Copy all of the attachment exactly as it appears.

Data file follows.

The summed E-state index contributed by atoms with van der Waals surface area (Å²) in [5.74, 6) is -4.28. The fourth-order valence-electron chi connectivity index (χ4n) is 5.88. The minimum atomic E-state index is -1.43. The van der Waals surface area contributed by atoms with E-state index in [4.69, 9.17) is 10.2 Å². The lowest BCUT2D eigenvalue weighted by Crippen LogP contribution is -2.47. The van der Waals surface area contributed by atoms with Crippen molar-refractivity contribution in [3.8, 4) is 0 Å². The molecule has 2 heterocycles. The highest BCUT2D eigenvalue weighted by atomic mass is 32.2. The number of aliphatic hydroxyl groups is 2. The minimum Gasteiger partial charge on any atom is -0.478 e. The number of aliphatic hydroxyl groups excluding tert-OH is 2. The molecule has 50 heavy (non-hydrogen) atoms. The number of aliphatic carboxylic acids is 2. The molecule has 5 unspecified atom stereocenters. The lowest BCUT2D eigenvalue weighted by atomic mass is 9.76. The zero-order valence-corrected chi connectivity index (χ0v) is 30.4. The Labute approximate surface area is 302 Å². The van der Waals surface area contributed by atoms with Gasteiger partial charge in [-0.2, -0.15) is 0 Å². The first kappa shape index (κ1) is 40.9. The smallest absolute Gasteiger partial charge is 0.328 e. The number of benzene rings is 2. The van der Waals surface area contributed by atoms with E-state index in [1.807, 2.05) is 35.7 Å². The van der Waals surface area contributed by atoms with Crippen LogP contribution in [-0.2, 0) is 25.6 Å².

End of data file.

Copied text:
The summed E-state index contributed by atoms with van der Waals surface area (Å²) in [5.74, 6) is -4.28. The fourth-order valence-electron chi connectivity index (χ4n) is 5.88. The minimum atomic E-state index is -1.43. The van der Waals surface area contributed by atoms with E-state index in [4.69, 9.17) is 10.2 Å². The lowest BCUT2D eigenvalue weighted by Crippen LogP contribution is -2.47. The van der Waals surface area contributed by atoms with Crippen molar-refractivity contribution in [3.8, 4) is 0 Å². The molecule has 2 heterocycles. The highest BCUT2D eigenvalue weighted by atomic mass is 32.2. The number of aliphatic hydroxyl groups is 2. The minimum Gasteiger partial charge on any atom is -0.478 e. The number of aliphatic hydroxyl groups excluding tert-OH is 2. The molecule has 50 heavy (non-hydrogen) atoms. The number of aliphatic carboxylic acids is 2. The molecule has 5 unspecified atom stereocenters. The lowest BCUT2D eigenvalue weighted by atomic mass is 9.76. The zero-order valence-corrected chi connectivity index (χ0v) is 30.4. The Labute approximate surface area is 302 Å². The van der Waals surface area contributed by atoms with Gasteiger partial charge in [-0.2, -0.15) is 0 Å². The first kappa shape index (κ1) is 40.9. The smallest absolute Gasteiger partial charge is 0.328 e. The number of benzene rings is 2. The van der Waals surface area contributed by atoms with E-state index in [1.807, 2.05) is 35.7 Å². The van der Waals surface area contributed by atoms with Crippen LogP contribution in [-0.2, 0) is 25.6 Å².